Petrushevskaya: From 'Russia's last writer' to a cabaret performer

At the opening of 'Petrushevskaya and Norstein' exhibition in Moscow. Source: ITAR-TASS

At the opening of 'Petrushevskaya and Norstein' exhibition in Moscow. Source: ITAR-TASS

Even a three-month long festival is not enough to showcase the talents of the famous Russian writer and Renaissance woman as she celebrates her 75th birthday in Moscow.

Russians have a saying that if someone is talented, then they’re talented in everything. Ludmilla Petrushevskaya excels in many spheres – she’s a writer, dramatist, poet, painter and singer. The Financial Times once provocatively called her “Russia’s last writer.”

The internationally hailed animated film ‘Tale of Tales,’ for which Petrushevskaya wrote the screenplay, was voted “best animated film of all nations and times” in the results of an international opinion poll held by the Academy of Cinema Arts in conjunction with ASIFA-Hollywood in 1984. The film has an avid cult following. Petrushevskaya’s plays are produced by Moscow’s top theaters, and her experimental musical project “Cabaret Noir” has been packing audiences into many different venues for the past six years. Yet Petrushevskaya remains true to herself; her hallmark approach is discernible in everything she does.

Through July, Moscow is celebrating the writer’s jubilee. Multiple events, in every conceivable art form, are certain to delight her fans during the Petrushevskaya Festival.

Source: RBTH / Alexandra Guzeva, Pavel Gazdyuk

The celebrations kicked off at the Mayakovsky Theatre in Moscow, where Petrushevskaya presented her increasingly famous cabaret, performing her own material with a live band. Her songs are partly humorous, partly satiric – with new lyrics performed to well-known tunes.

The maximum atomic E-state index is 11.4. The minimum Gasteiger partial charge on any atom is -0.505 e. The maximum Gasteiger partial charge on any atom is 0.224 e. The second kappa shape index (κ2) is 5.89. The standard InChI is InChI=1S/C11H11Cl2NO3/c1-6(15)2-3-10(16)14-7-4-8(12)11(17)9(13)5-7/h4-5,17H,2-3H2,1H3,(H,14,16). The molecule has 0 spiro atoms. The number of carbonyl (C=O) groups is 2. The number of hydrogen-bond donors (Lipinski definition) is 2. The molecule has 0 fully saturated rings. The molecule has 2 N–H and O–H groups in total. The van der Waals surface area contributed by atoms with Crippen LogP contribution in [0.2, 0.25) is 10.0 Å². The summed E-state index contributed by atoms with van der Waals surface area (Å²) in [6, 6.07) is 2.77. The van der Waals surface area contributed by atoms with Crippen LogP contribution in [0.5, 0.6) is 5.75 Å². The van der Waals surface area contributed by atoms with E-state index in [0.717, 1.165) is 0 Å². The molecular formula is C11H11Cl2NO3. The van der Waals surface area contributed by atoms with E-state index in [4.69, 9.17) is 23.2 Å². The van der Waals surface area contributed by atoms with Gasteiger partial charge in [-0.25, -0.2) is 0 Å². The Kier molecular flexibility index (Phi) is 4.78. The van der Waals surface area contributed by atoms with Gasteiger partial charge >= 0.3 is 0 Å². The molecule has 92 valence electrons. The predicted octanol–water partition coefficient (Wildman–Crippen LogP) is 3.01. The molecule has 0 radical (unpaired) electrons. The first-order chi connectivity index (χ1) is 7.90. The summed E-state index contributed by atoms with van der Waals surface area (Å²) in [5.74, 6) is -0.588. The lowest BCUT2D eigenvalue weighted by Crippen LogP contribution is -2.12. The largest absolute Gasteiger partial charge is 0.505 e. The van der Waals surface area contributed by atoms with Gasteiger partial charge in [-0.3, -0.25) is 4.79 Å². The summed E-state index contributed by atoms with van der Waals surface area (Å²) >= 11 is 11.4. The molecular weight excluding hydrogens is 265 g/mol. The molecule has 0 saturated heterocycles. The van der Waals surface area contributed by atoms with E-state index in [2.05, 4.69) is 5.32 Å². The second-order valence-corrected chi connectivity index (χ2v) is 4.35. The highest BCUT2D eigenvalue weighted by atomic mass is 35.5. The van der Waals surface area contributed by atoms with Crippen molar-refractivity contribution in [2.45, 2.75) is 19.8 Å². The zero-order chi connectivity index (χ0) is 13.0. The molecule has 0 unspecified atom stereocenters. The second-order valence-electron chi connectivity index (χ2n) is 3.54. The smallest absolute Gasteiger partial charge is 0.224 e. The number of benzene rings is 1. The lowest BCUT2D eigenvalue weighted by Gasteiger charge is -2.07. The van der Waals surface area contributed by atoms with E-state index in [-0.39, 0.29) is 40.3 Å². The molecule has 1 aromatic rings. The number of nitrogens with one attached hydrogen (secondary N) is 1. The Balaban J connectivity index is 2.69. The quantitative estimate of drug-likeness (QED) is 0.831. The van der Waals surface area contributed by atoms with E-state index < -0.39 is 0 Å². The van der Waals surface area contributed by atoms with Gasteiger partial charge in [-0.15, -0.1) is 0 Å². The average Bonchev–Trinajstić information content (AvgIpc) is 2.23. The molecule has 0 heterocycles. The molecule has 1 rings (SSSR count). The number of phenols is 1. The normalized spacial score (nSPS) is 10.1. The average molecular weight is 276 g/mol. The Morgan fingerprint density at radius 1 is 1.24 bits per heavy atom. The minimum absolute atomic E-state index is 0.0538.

Cabaret Noir illustrates the complete “paradosk” (as she calls it) of her character. The jaunty songs she performs poke fun at the band and are interspersed with her short stories narrated by Russian famous actors. The stories are all basically about death – or more accurately, how the realms of life and death touch each other.

The discrepancy between the content and her presentation style had the audience in peals of laughter of the kind that sweeps through an audience. Her typically fractured fairy tale of a girl who got lost in the woods and was separated from her parents for many years is read with a saccharine smile. Another tale – of an alley cat adopted and brought home, which then proceeds to poop all over the flat and keeps its new owner awake at night – is related in the style of a taut thriller.

Petrushevskaya’s poetry and prose elevate our basest thoughts and emotions – they’re often small-town and kitchen-sink, and seemingly insane and sordid. A typical example is “The Time: Night,” a novella in which a mother’s suffocating care for her adult children stunts them, angers them, and seems needless and at times bestial.

Petrushevskaya does not overanalyze her intentions. “My stories are a mirror. People see themselves in them. If they see evil, it means they’re evil. If they see good, it means they’re good,” she said in an interview with Afisha magazine.

However Petrushevskaya’s spirited songs, self-portraits and animated films stand in contrast to her frequently macabre stories.

The wondrous collaboration of Petrushevskaya and Norstein